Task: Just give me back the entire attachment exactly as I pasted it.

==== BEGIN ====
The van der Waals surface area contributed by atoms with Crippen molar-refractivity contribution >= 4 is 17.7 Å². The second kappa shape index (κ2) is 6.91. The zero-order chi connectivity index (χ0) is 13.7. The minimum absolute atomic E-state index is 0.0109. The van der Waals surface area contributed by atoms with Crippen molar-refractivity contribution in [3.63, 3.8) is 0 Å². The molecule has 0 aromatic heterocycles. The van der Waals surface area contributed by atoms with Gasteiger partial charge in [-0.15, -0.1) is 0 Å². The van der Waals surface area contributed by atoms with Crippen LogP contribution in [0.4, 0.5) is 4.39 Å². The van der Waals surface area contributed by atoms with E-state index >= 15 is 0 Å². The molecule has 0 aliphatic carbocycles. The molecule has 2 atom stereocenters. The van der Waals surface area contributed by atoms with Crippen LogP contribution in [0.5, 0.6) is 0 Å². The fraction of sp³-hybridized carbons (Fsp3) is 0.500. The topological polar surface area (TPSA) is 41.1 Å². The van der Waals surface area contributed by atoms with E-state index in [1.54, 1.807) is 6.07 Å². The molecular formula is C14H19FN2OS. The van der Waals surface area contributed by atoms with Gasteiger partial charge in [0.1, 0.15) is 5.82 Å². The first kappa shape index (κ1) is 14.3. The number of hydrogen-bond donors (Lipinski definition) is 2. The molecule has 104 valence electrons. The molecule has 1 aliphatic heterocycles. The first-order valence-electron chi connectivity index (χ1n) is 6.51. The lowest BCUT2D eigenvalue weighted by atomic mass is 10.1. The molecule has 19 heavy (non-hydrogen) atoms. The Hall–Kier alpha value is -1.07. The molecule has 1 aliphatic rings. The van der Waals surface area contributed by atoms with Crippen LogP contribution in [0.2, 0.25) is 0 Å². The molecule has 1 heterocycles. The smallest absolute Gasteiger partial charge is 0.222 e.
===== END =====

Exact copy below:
The van der Waals surface area contributed by atoms with Crippen molar-refractivity contribution >= 4 is 17.7 Å². The second kappa shape index (κ2) is 6.91. The zero-order chi connectivity index (χ0) is 13.7. The minimum absolute atomic E-state index is 0.0109. The van der Waals surface area contributed by atoms with Crippen molar-refractivity contribution in [3.63, 3.8) is 0 Å². The molecule has 0 aromatic heterocycles. The van der Waals surface area contributed by atoms with Gasteiger partial charge in [-0.15, -0.1) is 0 Å². The van der Waals surface area contributed by atoms with Crippen LogP contribution in [0.4, 0.5) is 4.39 Å². The van der Waals surface area contributed by atoms with E-state index >= 15 is 0 Å². The molecule has 0 aliphatic carbocycles. The molecule has 2 atom stereocenters. The van der Waals surface area contributed by atoms with Crippen LogP contribution in [0.5, 0.6) is 0 Å². The fraction of sp³-hybridized carbons (Fsp3) is 0.500. The topological polar surface area (TPSA) is 41.1 Å². The van der Waals surface area contributed by atoms with E-state index in [1.54, 1.807) is 6.07 Å². The molecular formula is C14H19FN2OS. The van der Waals surface area contributed by atoms with Gasteiger partial charge in [0.1, 0.15) is 5.82 Å². The first kappa shape index (κ1) is 14.3. The number of hydrogen-bond donors (Lipinski definition) is 2. The molecule has 104 valence electrons. The molecule has 1 aliphatic heterocycles. The first-order valence-electron chi connectivity index (χ1n) is 6.51. The lowest BCUT2D eigenvalue weighted by atomic mass is 10.1. The molecule has 19 heavy (non-hydrogen) atoms. The Hall–Kier alpha value is -1.07. The molecule has 1 aliphatic rings. The van der Waals surface area contributed by atoms with Crippen LogP contribution in [0.2, 0.25) is 0 Å². The molecule has 1 heterocycles. The smallest absolute Gasteiger partial charge is 0.222 e.